Water Quality Notice for Kahaluu Beach Park

The state Department of Health Clean Water Branch (CWB) has issued a water quality advisory for Kahaluu Beach Park on Hawaii Island.

The CWB detected levels of enterococci as high as 324 per 100 mL at the Kona area beach during routine beach monitoring, according to a release from the department.

An advisory for this beach has been posted because testing for enterococci indicates that potentially harmful microorganisms such as bacteria, viruses, protozoa or parasites may be present in the water, the release stated. Swimming at beaches with elevated pollutant levels can result in illness.

Children, the elderly and people with weakened immune systems are the most likely populations to develop illnesses or infections after coming into contact with polluted water.

Most illnesses developed after contact with polluted water don’t end up very serious. Most require little or no treatment, or improve rapidly upon treatment. They have no long-term health effects, according to DOH.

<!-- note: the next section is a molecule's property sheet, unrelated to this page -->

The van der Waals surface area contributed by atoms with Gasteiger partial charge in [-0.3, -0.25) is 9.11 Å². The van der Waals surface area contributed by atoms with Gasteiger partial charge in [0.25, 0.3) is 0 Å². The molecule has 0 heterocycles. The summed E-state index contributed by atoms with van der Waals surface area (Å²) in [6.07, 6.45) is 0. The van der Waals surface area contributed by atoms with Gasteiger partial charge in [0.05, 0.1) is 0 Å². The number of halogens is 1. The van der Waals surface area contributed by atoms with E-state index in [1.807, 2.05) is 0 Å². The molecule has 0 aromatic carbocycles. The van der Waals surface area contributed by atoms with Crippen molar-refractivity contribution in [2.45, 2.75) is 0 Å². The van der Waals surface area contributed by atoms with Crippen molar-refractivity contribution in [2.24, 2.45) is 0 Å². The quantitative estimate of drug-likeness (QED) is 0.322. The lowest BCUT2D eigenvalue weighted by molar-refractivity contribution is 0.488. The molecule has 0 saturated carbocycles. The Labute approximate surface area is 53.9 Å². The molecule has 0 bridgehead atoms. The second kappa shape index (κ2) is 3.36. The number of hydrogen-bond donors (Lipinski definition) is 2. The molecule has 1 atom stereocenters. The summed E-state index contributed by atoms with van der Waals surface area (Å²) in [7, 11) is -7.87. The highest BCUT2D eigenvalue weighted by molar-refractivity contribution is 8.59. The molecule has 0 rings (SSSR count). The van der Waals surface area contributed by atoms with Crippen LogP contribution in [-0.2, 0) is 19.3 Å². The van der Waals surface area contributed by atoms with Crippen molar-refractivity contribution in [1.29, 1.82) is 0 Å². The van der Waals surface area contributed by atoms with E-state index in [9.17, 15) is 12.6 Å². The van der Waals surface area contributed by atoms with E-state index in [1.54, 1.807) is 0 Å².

The release listed the most common illness associated with swimming in water polluted by fecal pathogens as gastroenteritis. It occurs in a variety of forms that can have one or more of the following symptoms: nausea, vomiting, stomachache, diarrhea, headache or fever.

Other minor illnesses associated with swimming include ear, eye, nose and throat infections. In highly polluted water, swimmers may occasionally be exposed to more serious diseases, the release stated.

Not all illnesses from a day at the beach are from swimming. Food poisoning from improperly refrigerated picnic lunches may also result in some of the same symptoms as swimming-related illnesses, including stomachache, nausea, vomiting and diarrhea, the release warned.

Notification has been posted at the beach. The DOH advisory will remain in effect until water sample results no longer exceed the threshold level of 130 enterococci per 100 mL.

More information can be found at http://eha-cloud.doh.hawaii.gov/cwb/#!/viewer?eventId=902 or at https://www.epa.gov/beaches/learn-human-health-beach.

By Max Dible West Hawaii Today mdible@westhawaiitoday.com

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